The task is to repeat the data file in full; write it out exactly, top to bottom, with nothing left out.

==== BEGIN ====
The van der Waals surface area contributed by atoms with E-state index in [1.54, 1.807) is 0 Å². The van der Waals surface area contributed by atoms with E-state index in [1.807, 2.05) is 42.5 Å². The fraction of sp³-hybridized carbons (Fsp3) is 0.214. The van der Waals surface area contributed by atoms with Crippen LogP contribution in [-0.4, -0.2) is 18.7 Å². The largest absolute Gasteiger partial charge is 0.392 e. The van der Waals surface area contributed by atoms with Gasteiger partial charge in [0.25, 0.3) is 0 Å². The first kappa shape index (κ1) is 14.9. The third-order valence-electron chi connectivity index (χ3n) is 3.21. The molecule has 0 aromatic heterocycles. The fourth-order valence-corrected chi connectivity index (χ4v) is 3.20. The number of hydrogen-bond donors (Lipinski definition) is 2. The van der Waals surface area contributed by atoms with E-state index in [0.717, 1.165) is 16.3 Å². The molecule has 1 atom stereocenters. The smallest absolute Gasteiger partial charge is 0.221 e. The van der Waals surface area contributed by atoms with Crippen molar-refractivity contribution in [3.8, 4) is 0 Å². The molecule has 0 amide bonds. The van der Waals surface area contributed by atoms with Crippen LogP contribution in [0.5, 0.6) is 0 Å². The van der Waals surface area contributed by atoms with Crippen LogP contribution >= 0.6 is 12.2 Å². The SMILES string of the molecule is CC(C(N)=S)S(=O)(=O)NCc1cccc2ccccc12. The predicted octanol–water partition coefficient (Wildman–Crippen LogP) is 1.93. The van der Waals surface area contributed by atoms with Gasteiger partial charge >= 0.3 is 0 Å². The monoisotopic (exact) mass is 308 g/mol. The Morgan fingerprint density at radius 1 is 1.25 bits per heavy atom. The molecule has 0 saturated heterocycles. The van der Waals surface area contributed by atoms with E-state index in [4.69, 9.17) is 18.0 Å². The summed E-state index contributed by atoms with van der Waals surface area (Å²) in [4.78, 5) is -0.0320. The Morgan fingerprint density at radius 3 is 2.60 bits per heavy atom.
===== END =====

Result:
The van der Waals surface area contributed by atoms with E-state index in [1.54, 1.807) is 0 Å². The van der Waals surface area contributed by atoms with E-state index in [1.807, 2.05) is 42.5 Å². The fraction of sp³-hybridized carbons (Fsp3) is 0.214. The van der Waals surface area contributed by atoms with Crippen LogP contribution in [-0.4, -0.2) is 18.7 Å². The largest absolute Gasteiger partial charge is 0.392 e. The van der Waals surface area contributed by atoms with Gasteiger partial charge in [0.25, 0.3) is 0 Å². The first kappa shape index (κ1) is 14.9. The third-order valence-electron chi connectivity index (χ3n) is 3.21. The molecule has 0 aromatic heterocycles. The fourth-order valence-corrected chi connectivity index (χ4v) is 3.20. The number of hydrogen-bond donors (Lipinski definition) is 2. The van der Waals surface area contributed by atoms with E-state index in [0.717, 1.165) is 16.3 Å². The molecule has 1 atom stereocenters. The smallest absolute Gasteiger partial charge is 0.221 e. The van der Waals surface area contributed by atoms with Crippen molar-refractivity contribution in [3.8, 4) is 0 Å². The molecule has 0 amide bonds. The van der Waals surface area contributed by atoms with Crippen LogP contribution in [0.5, 0.6) is 0 Å². The van der Waals surface area contributed by atoms with Crippen LogP contribution >= 0.6 is 12.2 Å². The SMILES string of the molecule is CC(C(N)=S)S(=O)(=O)NCc1cccc2ccccc12. The predicted octanol–water partition coefficient (Wildman–Crippen LogP) is 1.93. The van der Waals surface area contributed by atoms with Gasteiger partial charge >= 0.3 is 0 Å². The monoisotopic (exact) mass is 308 g/mol. The Morgan fingerprint density at radius 1 is 1.25 bits per heavy atom. The molecule has 0 saturated heterocycles. The van der Waals surface area contributed by atoms with E-state index in [4.69, 9.17) is 18.0 Å². The summed E-state index contributed by atoms with van der Waals surface area (Å²) in [4.78, 5) is -0.0320. The Morgan fingerprint density at radius 3 is 2.60 bits per heavy atom.